US top court considers Arizona campaign finance law
* At issue is Arizona public financing law for candidates
* Obama administration supported the law
* Supreme Court decision due by end of June
By James Vicini
WASHINGTON, March 28 (Reuters) - The U.S. Supreme Court considered on Monday its first campaign finance case since ruling last year that corporations have the free-speech right to spend freely to support or oppose federal candidates.
The justices appeared divided along conservative-liberal lines in hearing arguments about an Arizona law that gives extra money to publicly funded candidates for state office who face privately funded rivals.
President Barack Obama and fellow Democrats in Congress have criticized, while Republicans have praised, the court's 5-4 decision in January last year that overturned long-standing limits on corporate spending in federal elections.
That ruling never came up during the arguments on whether the Arizona law adopted in 1998 violated free-speech rights.
In Arizona, candidates who opt for public financing of their campaigns can get funds up to twice their base amount when outspent by privately funded rivals or targeted by independent group spending. Eight states have similar laws.
William Maurer, an attorney for those challenging the law, said the case was governed by a different Supreme Court ruling from 2008 that struck down a similar federal law.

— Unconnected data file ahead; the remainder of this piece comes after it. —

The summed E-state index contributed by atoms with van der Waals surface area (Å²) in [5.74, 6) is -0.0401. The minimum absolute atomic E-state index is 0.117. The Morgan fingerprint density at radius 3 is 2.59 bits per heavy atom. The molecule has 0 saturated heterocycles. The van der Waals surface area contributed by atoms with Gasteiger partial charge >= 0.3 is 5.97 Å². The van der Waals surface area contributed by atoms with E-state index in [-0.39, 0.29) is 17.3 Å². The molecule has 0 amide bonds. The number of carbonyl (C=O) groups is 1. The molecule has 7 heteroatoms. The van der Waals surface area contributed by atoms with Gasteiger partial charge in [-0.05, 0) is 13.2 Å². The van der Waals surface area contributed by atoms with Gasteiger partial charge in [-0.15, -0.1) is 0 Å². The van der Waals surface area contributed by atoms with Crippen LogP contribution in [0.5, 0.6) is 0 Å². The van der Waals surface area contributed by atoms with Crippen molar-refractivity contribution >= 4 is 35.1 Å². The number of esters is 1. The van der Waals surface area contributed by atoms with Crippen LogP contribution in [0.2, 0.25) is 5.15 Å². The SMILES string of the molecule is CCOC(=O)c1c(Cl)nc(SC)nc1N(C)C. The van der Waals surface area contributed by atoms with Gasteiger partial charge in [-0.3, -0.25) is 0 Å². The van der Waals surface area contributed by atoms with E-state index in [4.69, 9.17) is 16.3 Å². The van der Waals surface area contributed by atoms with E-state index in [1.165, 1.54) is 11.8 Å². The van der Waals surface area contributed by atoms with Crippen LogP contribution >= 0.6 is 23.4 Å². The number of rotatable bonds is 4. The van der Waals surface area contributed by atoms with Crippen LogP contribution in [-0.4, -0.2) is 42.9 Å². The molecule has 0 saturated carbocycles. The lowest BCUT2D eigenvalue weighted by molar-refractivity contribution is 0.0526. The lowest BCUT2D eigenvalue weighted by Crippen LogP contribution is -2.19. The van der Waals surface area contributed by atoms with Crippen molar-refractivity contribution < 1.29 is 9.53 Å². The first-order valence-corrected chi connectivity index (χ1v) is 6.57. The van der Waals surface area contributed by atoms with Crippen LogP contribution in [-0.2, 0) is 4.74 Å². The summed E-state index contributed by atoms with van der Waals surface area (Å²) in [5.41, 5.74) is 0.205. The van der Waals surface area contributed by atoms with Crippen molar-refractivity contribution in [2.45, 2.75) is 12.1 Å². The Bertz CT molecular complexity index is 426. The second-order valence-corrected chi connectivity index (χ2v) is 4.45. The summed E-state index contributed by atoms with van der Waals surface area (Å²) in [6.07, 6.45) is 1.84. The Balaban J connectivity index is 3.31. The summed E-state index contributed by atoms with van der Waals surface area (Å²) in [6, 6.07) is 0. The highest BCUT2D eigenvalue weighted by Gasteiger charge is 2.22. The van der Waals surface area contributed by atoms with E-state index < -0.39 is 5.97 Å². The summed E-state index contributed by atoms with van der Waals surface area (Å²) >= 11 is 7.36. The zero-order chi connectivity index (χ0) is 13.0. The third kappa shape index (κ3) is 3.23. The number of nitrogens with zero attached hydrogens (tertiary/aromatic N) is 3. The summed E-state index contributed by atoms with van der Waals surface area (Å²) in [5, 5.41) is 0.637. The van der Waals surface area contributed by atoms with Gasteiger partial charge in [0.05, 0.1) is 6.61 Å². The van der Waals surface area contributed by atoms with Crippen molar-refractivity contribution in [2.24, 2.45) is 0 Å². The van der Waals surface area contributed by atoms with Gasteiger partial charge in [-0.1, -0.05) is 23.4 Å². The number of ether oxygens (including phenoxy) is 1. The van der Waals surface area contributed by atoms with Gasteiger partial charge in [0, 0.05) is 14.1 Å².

He said Arizona's law placed an improper burden on political speech, limited spending in elections, and was intended to "level the playing field" among candidates.
Liberal Justice Elena Kagan asked whether the purpose instead was to eliminate corruption, a justification the court has upheld in the past for campaign spending laws.
Another liberal, Justice Ruth Bader Ginsburg, cited the scandals in Arizona, with politicians selling their votes, right before the law's adoption.
While opposing the Arizona law, Maurer said in response to questions from Justice Stephen Breyer that the public financing system for presidential candidates was constitutional.
Attorney Bradley Phillips, who defended the law, faced sharp questioning from skeptical conservative justices.
Justice Anthony Kennedy asked whether the law would deter independent spending in political campaigns. Chief Justice John Roberts said as a "matter of common sense" a privately financed candidate might think twice about even entering a race.
The Obama administration argued in support of the law. But Justice Antonin Scalia expressed concerns and said of the law, "It seems to me it's very much pro-incumbent."
A decision is expected by the end of June.
The Supreme Court cases are Arizona Free Enterprise v. Bennett, No. 10-238, and McComish v. Bennett, No. 10-239. (Editing by Eric Walsh)
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